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New family, new language, new culture yield new faith & courageous witness

KANSAS CITY, Mo. (BP)–A six-inch knife gleamed in the bright fluorescent lights of the discount store, just a breath away from Angelica Clem’s throat.

She didn’t blink.

She didn’t think.

She simply stared calmly at the young woman wielding the knife.

“I love you and Jesus loves you too.”

“Shut up,” snapped the teenaged thief, in the moments before she was finally arrested by the security guards who had watched on camera while she stuffed a handful of nail polish bottles into her bag.

Angelica and her 5-year-old son saw the whole thing too, and despite an initial reluctance to get involved, she knew she could not let her son see her simply nod and wink as the perpetrator strode smugly by.

The same intelligent 35-year-old mother of two, who more than once stood crying in an airport because she couldn’t speak English, didn’t lack words that day.

Angelica Clem, whose husband Tony is a second-year master of divinity student at Midwestern Baptist Theological Seminary in Kansas City, Mo., did not grow up in the United States. In Spanish-language Panama, she met and married “Sergeant Tony” after the U.S. invasion of that country in 1990.

Not only was Tony an American and a soldier — a hated invader to some — he carried around a Bible. He was Baptist and she was Catholic — and the fireworks were about to begin in this small country where the community virtually revolves around the Catholic Church.

“It was a little scandal for the family,” said Angelica in an interview. Her dad told her Tony was “bad news.” Insults rolled in and Angelica was called a traitor by others.

“Daddy, don’t judge him,” Angelica recalled telling her father. “I really want your blessing.”

When the blessing finally came, it was three months after Tony and Angelica were wed in a civil ceremony. The family insisted on their living apart until they could be married in a “traditional” ceremony in a huge Catholic cathedral. Within the year, Tony, Angelica and their new infant Joshua were on their way to the United States. Torn from her land of birth and her close matriarchal family, Angelica said she “bawled” the whole way, wanting to be a faithful wife, but also feeling inadequate to deal with the cultural changes she anticipated.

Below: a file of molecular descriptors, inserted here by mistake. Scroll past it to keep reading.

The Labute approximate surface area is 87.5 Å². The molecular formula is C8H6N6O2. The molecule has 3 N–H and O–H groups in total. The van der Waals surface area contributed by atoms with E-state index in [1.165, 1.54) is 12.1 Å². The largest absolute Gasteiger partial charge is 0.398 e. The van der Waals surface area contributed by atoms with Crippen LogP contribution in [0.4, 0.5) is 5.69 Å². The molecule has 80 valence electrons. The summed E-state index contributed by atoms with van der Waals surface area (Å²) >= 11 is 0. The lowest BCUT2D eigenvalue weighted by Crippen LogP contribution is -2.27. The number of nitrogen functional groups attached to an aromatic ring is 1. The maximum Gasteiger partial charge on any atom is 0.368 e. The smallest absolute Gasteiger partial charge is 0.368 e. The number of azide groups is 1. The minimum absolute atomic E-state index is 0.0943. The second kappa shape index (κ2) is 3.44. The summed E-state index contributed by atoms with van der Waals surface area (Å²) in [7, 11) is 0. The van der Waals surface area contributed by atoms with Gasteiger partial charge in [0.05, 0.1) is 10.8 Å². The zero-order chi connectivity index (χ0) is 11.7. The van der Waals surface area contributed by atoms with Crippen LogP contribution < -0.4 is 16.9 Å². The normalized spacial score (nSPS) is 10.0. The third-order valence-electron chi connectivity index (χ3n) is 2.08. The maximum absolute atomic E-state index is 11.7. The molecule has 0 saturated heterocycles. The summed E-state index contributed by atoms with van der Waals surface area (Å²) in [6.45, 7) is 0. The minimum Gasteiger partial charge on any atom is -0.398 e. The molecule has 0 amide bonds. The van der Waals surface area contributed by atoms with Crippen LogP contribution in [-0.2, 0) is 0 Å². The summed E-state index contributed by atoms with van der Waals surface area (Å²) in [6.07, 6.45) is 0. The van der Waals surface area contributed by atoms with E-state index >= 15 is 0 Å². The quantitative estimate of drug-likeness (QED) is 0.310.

It didn’t help matters when Tony told her she would have to fly to Memphis alone with the baby. His parents would meet them at the airport and he would follow after traveling to Charleston, S.C., to fulfill a military obligation.

“Help,” Angelica inquired of another passenger in the airport, after the Spanish-speaking guide Tony had promised didn’t show up. When the passenger began to rattle off instructions in English, the terrified Angelica said she clutched her crying baby to her breast and ran as fast as she could down a huge airport corridor, trying to read the English words on her ticket through hot tears. Following the crowd down an escalator and into an airport tram, Angelica said she couldn’t believe when the door in front of her matched the number on her ticket, “104.”

That’s when Angelica said she knew something larger than her own will was at work.

“I was terrified. It was the first time I had a doubt,” Angelica said. “But then I got to the plane by the grace of God.”

The next three years were the worst, Angelica recounted, as she struggled to adapt to a new language, a new culture and a new family. Slowly she learned English. Not in a class, but through the consistent Bible study her husband led and through his careful placement of flash cards throughout their home. Word by word, sentence by sentence, until finally she felt bold enough to utter words, then phrases, now whole animated conversations.

It was during that time Angelica said she began to realize that although she was raised in the Catholic Church and knew a lot about God, she didn’t know him in the same way as did Tony. A student at Williams Baptist College in Walnut Ridge, Ark., he had moved his young family there after he felt God’s leading out of the military and into the ministry.

Angelica began to make friends and asked them to pray for her because although her husband was called to be a pastor, she said she couldn’t hear God at all. That was until they were there about a year and Angelica took her husband for a walk one crisp fall day.

“Tony, I feel bad. All these years the Lord has had his hand on the door right in front of my nose and I’ve been taking it for granted,” Angelica recalled telling her husband. “You are his servant and I want to be a servant too. We are called.

“I want him in my life as Master, Savior and Lord,” Angelica continued. It was a time of deep searching, but finally certain peace. Now the changes, moving from college to a church, and then from the stability of being a pastor’s wife to seminary student’s wife, became opportunities. As did a chance to witness to her family back home in Panama, and for the opportunity to share God’s love with a young thief, caught up in a lifestyle antithesis to true meaning.

In Spanish, and in English, Angelica says she thanks God for the opportunities, even when there is danger.

“The ministry is risky,” Angelica said with a smile, dark eyes flashing with mischief. “But I know where I’m going when I die.”
(BP) photo posted in the BP Photo Library at http://www.bpnews.net. Photo title: TRANSITIONS APLENTY.

    About the Author

  • Joni B. Hannigan